March 2019 saw Danish technology firm Queue-it, which supports many ticketing sites, expand its global reach by entering the Asia-Pacific market.
Queue-it, a developer of virtual waiting room services to control website traffic surges by offloading visitors to an online waiting line environment, opened an office in Sydney, Australia back in March.
Its SaaS platform enables online ticket sellers, retailers, educational institutions, and public-sector services to keep their systems online and visitors informed during peak demand times.
As part of the move, Queue-it brought in former chief executive of Asia and managing director of Australia for Tickets.com, Ian English.
Also in March, we saw CTS Eventim move to combine its live entertainment activities into a pan-European promoter network called Eventim Live.
The unit was made up of 26 promoters that organise 27 festivals and more than 5,000 live events each year, with approximately 10 million visitors in 10 countries.
The structure helps to facilitate planning and organisation of international tours and offers artists a ‘one-stop shop’ for comprehensive live entertainment services.
Network members and their partners have gained access to central services, knowledge sharing, and a joint approach to the market.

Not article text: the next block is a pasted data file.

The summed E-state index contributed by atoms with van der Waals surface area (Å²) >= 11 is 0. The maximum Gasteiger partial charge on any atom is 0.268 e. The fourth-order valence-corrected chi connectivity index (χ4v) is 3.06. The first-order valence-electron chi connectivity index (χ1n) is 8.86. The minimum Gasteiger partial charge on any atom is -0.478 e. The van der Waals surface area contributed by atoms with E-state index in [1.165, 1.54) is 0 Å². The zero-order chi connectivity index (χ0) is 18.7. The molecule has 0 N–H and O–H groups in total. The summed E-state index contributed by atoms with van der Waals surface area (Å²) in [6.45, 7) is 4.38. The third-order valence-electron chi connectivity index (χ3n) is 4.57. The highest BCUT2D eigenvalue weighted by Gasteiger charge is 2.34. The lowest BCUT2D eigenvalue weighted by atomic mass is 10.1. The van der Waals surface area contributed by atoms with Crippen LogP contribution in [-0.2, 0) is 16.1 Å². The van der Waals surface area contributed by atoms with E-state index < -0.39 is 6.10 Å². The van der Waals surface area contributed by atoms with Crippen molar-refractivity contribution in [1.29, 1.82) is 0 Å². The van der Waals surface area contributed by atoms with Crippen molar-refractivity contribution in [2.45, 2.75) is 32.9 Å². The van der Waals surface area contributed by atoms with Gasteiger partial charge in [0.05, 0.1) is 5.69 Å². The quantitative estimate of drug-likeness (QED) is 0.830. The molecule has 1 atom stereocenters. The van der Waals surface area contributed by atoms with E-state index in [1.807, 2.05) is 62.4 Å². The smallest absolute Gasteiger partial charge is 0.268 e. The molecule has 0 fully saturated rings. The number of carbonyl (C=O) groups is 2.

Later in the month, members of the UK’s House of Lords urged the government to investigate the rising prices of West End theatre tickets.
The debate kicked off after it was revealed that the highest priced seats had increased by almost a fifth between 2017 and 2018, according to The Stage’s ticketing survey.
Liberal Democrat Patrick Boyle brought the issue up, asking the government to look into the increasing prices of London theatre tickets and how this affects theatregoers.
The top priced tickets in the West End had skyrocketed by more than 60 per cent since 2012, with the average top-end seat costing fans £117.52 (€136.95/$153.61).
Elsewhere, Tix Corporation felt the fallout from the Las Vegas shutout in 2018, seeing a revenue decrease of 25 per cent for the year.
Tix Corporation provides discount-ticketing services through several stores in the Nevada entertainment hub under its Tix4Tonight marquee. It offers discounted tickets for same-day shows, concerts, attractions and sporting events, as well as discount reservations for dining. Tix4Tonight also serves as the official Las Vegas guest services partner for Expedia and its other brands.
The firm’s income for the year ending December 2018 fell by around $4.4m (£3.3m/€3.9m) to $13m, which is due to several factors. MGM Resorts, which is a partner of four of the five Cirque du Soleil shows, pulled the show’s tickets from the company’s Tix4Tonight booths to retain them for its own sales in November 2017. Cirque du Soleil made up 15 per cent of Tix’s total ticket sales. MGM also opened five of its own discount ticket booths.
Tix4Tonight’s Las Vegas booths have since resumed selling MGM Resorts resident Cirque du Soleil shows, which for a period had only been offered on the company’s website.